Barry Miller, who has been head of private equity for the New York City Retirement Systems, has decided to join Landmark Partners, a secondary firm to which the pension recently made a sizeable commitment. The timing of Miller’s move raises questions about whether the city, and pensions generally, should have stricter rules governing employees who wish to leave for money managers, according to Buyouts, peHUB’s sister magazine.
New York City Retirement Systems committed $400 million in December to Landmark Equity Partners XV LP, the firm’s latest flagship secondary fund. That commitment, which was spread among the city’s five municipal pensions, closed roughly five months before Miller announced that he was joining Landmark Partners.
Conversations between Miller and Landmark Partners about joining the firm “began in late January or early February,” according to Francisco Borges, Landmark Partners’s chairman and managing partner.
“I looked at a bunch of things and Landmark made the most sense to me. It’s a very established brand,” said Miller, 43, who has been with the New York City pension system since 2011 and before that worked in the secondary market.
Having the ability to join a money management firm so soon after being involved in a decision to back that firm does seem to invite temptation—the temptation to give the firm more consideration than it deserves based solely on the merits. Said Charles Elson, a professor of finance and corporate governance at the University of Delaware: “It certainly raises questions, and it’s the optics that create the questions.”
“This reeks of impropriety and inappropriateness,” said Daniel Dromm, a New York City councilman representing Queens. “Appearance-wise, it looks as though he got the job because he recommended the commitment.” He suggested a waiting period “of at least a year” before public officials began working for firms they conducted business with while in office.
Although nothing under New York City Retirement Systems’s rules currently forbids such a move, according to an executive there, other pensions, such as the California Public Employees Retirement System, do have rules against investment officers joining an investment firm they did business with while at the pension within a set period of time. CalPERS, which went through a pay-to-play scandal, in 2012 enacted a two-year ban on investment officers working for such firms.
Landmark Partners “started talking to him after the commitment closed,” said Lawrence Schloss, the chief investment officer for New York City Retirement Systems. “We have rules. He can’t be in a dialogue about a job while we’re doing business with them.” In addition, Schloss said, “you can’t call on the city (to solicit investments) for a year after you leave.”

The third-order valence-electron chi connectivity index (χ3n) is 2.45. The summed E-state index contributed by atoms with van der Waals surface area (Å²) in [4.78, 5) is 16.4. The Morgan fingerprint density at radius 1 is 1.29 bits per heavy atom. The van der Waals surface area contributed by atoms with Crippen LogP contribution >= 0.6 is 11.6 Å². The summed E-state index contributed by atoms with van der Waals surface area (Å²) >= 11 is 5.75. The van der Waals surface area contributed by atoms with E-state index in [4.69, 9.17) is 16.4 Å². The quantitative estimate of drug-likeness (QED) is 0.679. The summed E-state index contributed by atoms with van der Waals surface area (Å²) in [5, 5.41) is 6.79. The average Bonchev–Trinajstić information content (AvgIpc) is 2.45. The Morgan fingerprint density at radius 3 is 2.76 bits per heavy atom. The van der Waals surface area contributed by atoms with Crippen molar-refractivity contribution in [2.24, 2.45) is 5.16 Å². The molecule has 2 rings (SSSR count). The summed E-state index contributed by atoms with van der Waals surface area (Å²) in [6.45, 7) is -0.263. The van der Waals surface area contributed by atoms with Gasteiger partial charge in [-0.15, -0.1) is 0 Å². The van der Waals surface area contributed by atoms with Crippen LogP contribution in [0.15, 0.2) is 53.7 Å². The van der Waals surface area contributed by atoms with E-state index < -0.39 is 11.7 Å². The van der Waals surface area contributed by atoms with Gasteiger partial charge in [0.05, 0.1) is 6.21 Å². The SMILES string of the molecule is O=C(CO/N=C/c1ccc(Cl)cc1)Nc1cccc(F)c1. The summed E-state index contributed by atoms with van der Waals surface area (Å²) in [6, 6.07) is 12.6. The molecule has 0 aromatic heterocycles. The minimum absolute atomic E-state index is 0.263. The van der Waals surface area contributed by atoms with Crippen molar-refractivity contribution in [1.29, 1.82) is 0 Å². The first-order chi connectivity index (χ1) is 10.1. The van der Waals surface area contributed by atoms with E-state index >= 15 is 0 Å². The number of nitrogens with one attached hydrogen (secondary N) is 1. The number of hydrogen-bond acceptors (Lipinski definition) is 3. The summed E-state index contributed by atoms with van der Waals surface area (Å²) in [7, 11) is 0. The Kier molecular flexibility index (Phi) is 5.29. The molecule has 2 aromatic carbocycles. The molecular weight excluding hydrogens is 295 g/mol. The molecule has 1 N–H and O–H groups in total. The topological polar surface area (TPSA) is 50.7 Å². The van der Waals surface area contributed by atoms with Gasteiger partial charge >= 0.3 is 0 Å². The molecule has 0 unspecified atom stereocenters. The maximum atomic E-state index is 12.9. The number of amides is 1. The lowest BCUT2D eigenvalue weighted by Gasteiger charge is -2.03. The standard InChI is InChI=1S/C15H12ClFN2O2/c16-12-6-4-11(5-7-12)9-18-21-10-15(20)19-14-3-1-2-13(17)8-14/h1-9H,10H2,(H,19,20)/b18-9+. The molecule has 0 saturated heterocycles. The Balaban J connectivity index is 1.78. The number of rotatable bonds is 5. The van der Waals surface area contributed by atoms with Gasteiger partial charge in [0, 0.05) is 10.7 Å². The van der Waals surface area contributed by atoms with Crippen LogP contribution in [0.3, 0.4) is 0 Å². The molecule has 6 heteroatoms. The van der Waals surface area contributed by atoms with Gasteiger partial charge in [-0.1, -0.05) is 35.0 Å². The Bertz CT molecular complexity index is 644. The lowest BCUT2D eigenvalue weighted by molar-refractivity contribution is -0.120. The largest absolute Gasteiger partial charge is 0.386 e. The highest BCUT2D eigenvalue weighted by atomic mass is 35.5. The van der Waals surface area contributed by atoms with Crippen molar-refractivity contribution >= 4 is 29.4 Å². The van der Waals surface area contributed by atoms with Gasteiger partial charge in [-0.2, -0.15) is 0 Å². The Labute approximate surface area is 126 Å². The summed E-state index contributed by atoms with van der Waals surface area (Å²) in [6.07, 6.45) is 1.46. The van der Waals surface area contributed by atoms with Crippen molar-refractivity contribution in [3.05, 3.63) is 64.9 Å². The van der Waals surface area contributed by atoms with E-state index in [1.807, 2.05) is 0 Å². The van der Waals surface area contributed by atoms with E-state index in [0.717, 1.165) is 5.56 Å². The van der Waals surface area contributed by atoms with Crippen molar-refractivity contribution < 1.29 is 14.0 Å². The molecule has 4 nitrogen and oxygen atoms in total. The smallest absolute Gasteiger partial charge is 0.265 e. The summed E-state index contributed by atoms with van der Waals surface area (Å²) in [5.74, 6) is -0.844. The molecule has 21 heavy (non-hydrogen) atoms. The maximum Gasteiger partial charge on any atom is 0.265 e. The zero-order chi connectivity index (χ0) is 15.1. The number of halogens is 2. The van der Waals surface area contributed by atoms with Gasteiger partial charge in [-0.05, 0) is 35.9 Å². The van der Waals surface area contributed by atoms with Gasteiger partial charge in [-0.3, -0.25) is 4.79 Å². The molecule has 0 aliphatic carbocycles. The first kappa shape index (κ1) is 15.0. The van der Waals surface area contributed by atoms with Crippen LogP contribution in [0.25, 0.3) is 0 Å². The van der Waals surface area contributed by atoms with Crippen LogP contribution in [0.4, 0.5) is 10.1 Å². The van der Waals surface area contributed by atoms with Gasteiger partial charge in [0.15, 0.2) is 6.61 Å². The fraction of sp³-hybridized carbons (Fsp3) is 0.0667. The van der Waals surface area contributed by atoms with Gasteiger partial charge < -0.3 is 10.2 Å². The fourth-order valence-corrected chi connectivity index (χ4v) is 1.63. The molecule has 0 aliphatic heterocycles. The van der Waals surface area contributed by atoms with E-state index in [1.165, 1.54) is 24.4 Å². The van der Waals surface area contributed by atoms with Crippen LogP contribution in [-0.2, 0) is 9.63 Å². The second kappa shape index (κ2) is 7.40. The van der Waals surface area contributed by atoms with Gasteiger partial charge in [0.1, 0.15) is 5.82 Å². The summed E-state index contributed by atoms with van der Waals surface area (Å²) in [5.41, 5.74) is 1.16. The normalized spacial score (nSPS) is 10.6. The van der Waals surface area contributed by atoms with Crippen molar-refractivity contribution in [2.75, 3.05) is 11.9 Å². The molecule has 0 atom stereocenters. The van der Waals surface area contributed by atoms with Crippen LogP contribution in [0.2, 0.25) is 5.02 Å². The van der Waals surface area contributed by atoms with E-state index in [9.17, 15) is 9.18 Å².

Schloss added that the city has been an investor with Landmark Partners since 2002, “long before Barry came on board.” The city’s pensions invested in Landmark XI in 2002, Landmark XIII in 2006 and Landmark XIV in 2008, he said.
New York City doubled the size of its most recent commitment, up from the $200 million that it committed in 2008. Miller attributed the rise in part to the strong performance of the predecessor fund. According to New York City return data from September 2012, the fund has produced a net IRR of 20 percent, and a net investment multiple of 1.2x.
Landmark Partners’ Borges told Buyouts he wasn’t concerned about any appearance of a conflict of interest in hiring Miller. “It’s very clear that (hiring Miller) is entirely appropriate,” he said. New York City’s process for making its commitment to Landmark Partners’ latest fund was a “rigorous one” that was reviewed and signed off by Schloss, as well as the pension fund’s outside consultants, and by the individual pension boards, he said. “No single individual has the authority to commit,” said Borges.
“There are always going to be doubters,” said Miller of the potential for some to perceive a conflict of interest. “For some people, the glass is half full, and for others, it’s half empty,” he said. As head of private equity, he said, it has been his job to find firms that are “best in class.” Thus, “it’s natural that you’d want to work for a firm that you think is best in class too,” he said.
Miller is an experienced player in the secondary market. Prior to joining New York City’s Bureau of Asset Management, Miller worked for Pomona Capital and AXA Private Equity, both of which have large secondary businesses. In 2012, Miller engineered a $1 billion secondary sale of private equity assets, mainly to help reduce New York City’s large number of private equity relationships. In the sale, which involved 11 funds managed by nine different firms, the pensions reduced the number of relationships to 99 from 108.
New York City’s five municipal pensions have $142 billion in assets, according to Schloss, including $8.8 billion in invested private equity capital, roughly 6.8 percent of the overall portfolio. That compares to an average 7 percent private equity target across the five pension funds.
Photo Credit: Shutterstock.com